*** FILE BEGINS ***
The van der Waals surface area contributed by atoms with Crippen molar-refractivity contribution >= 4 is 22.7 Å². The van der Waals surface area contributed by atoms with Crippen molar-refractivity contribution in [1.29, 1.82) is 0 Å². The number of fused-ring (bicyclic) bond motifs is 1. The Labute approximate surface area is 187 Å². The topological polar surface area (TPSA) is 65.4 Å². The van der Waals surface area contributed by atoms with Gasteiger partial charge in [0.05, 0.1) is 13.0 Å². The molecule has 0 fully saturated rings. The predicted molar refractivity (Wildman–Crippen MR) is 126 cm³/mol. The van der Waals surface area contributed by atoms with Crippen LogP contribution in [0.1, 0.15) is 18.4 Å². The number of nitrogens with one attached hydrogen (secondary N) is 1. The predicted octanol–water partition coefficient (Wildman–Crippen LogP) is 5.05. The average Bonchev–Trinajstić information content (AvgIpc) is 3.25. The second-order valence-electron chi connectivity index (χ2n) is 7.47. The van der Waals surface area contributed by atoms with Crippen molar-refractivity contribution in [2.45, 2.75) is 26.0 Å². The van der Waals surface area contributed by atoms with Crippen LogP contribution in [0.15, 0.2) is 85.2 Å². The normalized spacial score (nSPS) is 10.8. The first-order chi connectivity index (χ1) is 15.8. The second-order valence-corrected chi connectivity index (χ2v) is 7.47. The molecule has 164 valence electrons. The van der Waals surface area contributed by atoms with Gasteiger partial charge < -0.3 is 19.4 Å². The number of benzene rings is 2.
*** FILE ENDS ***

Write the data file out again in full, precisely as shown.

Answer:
The van der Waals surface area contributed by atoms with Crippen molar-refractivity contribution >= 4 is 22.7 Å². The van der Waals surface area contributed by atoms with Crippen molar-refractivity contribution in [1.29, 1.82) is 0 Å². The number of fused-ring (bicyclic) bond motifs is 1. The Labute approximate surface area is 187 Å². The topological polar surface area (TPSA) is 65.4 Å². The van der Waals surface area contributed by atoms with Gasteiger partial charge in [0.05, 0.1) is 13.0 Å². The molecule has 0 fully saturated rings. The predicted molar refractivity (Wildman–Crippen MR) is 126 cm³/mol. The van der Waals surface area contributed by atoms with Crippen LogP contribution in [0.1, 0.15) is 18.4 Å². The number of nitrogens with one attached hydrogen (secondary N) is 1. The predicted octanol–water partition coefficient (Wildman–Crippen LogP) is 5.05. The average Bonchev–Trinajstić information content (AvgIpc) is 3.25. The second-order valence-electron chi connectivity index (χ2n) is 7.47. The van der Waals surface area contributed by atoms with Crippen molar-refractivity contribution in [2.45, 2.75) is 26.0 Å². The van der Waals surface area contributed by atoms with Crippen LogP contribution in [0.15, 0.2) is 85.2 Å². The normalized spacial score (nSPS) is 10.8. The first-order chi connectivity index (χ1) is 15.8. The second-order valence-corrected chi connectivity index (χ2v) is 7.47. The molecule has 164 valence electrons. The van der Waals surface area contributed by atoms with Gasteiger partial charge < -0.3 is 19.4 Å². The number of benzene rings is 2.